It is difficult to begin writing about this film now without acknowledging the critical response to it when it was first released. At first I am baffled by the chorus of dismissal; by those who think Kiarostami is out of his element. But that is my more naïve and generous nature. If I think about for five minutes, it makes sense that reviewers and serious critics alike would trip over themselves rushing to take Kiarostami down a peg. We have no reverence for artists anymore. Even artists like Kiarostami who has proven time and time again that he is among the world’s greatest filmmakers, doesn’t get the benefit of any doubt. Apparently it’s still better to be smarter than the artist that to try to imagine that you may be missing the point of his work.
Granted, Certified Copy seems strange at first. In many ways it is a hard turn away from the Kiarostami that we know. Since when does he make films about communication breakdown between men and women in love? And what’s with the absurdist conceit of the narrative clearly stating that the two principle characters just met, but they suddenly begin playing the roles of husband and wife, and arguing as if they have known one another intimately for years?
There are familiar Kiarostami-isms of course. There’s a car ride with a shot through the windshield of the car interior and a shot of the exterior POV of the driver. There are single medium shots that remain on one character throughout an exchange of dialogue instead of the typical shot/reverse shot strategy employed in mainstream films. We are used to this from Kiarostami.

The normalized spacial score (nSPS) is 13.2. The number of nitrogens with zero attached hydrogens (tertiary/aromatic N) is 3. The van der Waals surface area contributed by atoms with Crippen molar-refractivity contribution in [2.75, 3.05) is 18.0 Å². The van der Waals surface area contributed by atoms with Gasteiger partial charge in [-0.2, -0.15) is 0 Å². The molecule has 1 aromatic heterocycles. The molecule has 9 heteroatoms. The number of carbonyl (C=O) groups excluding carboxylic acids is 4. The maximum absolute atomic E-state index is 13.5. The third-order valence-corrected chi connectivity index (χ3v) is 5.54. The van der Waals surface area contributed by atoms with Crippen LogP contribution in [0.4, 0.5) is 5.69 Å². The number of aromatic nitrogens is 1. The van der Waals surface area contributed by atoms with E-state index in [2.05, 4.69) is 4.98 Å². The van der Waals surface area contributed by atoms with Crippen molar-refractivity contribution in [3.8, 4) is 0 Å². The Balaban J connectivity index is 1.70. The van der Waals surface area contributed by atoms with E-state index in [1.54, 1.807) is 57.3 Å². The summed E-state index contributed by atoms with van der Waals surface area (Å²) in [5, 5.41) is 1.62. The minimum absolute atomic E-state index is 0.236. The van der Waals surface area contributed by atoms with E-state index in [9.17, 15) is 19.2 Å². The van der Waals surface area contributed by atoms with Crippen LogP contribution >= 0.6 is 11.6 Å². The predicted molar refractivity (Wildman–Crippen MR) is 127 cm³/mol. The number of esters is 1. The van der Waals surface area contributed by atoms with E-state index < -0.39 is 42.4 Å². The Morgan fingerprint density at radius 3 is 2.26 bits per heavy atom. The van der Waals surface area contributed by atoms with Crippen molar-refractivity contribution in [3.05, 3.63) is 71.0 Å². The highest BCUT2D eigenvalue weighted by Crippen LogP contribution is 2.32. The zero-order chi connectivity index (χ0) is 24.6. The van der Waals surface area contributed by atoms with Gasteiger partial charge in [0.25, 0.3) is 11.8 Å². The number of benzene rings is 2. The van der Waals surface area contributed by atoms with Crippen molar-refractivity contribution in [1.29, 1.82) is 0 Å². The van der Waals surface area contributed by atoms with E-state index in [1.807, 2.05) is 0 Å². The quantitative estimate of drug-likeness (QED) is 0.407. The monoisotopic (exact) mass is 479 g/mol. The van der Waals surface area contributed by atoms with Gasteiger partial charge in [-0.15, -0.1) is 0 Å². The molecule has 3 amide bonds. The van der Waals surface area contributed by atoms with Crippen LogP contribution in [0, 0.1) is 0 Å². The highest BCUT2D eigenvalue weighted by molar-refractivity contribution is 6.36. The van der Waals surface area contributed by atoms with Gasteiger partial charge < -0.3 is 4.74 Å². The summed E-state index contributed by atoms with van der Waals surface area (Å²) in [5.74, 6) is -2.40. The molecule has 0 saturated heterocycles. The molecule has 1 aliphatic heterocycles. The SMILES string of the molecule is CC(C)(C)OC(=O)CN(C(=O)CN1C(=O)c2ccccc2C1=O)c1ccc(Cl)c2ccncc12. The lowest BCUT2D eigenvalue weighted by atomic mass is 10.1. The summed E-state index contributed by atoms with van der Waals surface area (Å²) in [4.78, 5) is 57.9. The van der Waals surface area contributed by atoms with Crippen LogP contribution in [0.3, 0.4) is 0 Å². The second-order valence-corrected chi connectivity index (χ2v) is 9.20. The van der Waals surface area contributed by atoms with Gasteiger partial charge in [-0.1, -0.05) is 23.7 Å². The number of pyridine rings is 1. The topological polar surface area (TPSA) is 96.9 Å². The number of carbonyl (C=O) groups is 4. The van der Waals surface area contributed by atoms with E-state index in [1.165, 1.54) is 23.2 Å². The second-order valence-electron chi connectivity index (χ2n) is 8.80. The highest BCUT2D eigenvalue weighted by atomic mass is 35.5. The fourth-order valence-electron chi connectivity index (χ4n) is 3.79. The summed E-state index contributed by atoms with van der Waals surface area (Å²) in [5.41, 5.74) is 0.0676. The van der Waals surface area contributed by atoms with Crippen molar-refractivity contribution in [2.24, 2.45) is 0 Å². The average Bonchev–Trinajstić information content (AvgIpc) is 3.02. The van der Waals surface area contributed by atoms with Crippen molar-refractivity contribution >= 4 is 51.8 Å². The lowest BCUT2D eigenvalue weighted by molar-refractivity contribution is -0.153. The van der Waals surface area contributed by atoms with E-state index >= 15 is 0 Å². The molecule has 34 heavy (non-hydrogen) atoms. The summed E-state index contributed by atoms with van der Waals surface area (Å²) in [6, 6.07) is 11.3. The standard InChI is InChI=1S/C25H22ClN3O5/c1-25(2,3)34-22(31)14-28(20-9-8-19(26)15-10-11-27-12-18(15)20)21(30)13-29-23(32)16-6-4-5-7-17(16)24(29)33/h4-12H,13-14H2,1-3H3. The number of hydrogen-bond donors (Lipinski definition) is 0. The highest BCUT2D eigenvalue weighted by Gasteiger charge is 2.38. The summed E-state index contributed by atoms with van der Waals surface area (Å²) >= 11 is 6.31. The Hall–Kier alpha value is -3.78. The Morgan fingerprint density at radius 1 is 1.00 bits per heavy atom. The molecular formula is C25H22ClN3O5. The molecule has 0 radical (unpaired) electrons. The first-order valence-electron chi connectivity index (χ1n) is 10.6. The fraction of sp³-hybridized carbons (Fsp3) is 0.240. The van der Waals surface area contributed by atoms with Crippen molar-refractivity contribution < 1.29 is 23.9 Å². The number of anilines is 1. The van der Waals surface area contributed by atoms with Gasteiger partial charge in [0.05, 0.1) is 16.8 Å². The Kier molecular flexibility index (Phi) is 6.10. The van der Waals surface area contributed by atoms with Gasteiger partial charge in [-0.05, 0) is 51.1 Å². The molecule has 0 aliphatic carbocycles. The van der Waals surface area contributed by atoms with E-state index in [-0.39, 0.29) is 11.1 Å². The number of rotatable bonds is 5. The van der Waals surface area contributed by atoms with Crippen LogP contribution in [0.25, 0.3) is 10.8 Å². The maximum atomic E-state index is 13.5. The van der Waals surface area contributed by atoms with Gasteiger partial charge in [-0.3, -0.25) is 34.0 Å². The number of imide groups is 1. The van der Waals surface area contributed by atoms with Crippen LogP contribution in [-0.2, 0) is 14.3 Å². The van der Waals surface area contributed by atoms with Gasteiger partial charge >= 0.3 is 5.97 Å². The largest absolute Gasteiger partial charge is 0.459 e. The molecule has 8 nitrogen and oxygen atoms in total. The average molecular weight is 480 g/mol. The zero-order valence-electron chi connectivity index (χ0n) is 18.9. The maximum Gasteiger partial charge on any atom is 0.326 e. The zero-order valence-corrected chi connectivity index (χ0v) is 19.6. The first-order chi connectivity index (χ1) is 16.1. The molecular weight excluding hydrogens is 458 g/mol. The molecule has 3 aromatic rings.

But then there are white people. In fact one of the principles is one of the most famous actresses in the world. One is tempted to say that Kiarostami’s camera treats her like the renown actor that she is, but all the close-ups and silent acting have characterized his film style, long before Kiarostami found Juliet Binoche, so it would be unfair to suggest that the filmmaker makes love to his actress the way Godard does to Anna Karina, Antoninoi to Monica Vitti, Fassbinder to Hannah Schygulla or Bergman to Thulin, Andersson or Ullman. Still, has there ever been a shot in a Kiarostami film like the one wear she dolls herself up in the washroom at the café.
To my mind this is not selling out. This is Kiarostami finding out that his style is capable of doing things beyond what he has accomplished so far. Many critics have noted that the main actor, an opera singer with no professional acting experience, is stiff and mismatched with the effusive Binoche. Well, that is precisely the point! He is a drag. He is serious, stuffy, boring, internal and inconsiderate. That they are mismatched is not a mistake, but rather it is the crux of the narrative conflict. The movie is about communication break down. It asks us to think about whether men and women can really understand one another. What is love if we cannot? How do we stay together? What do we stay together for?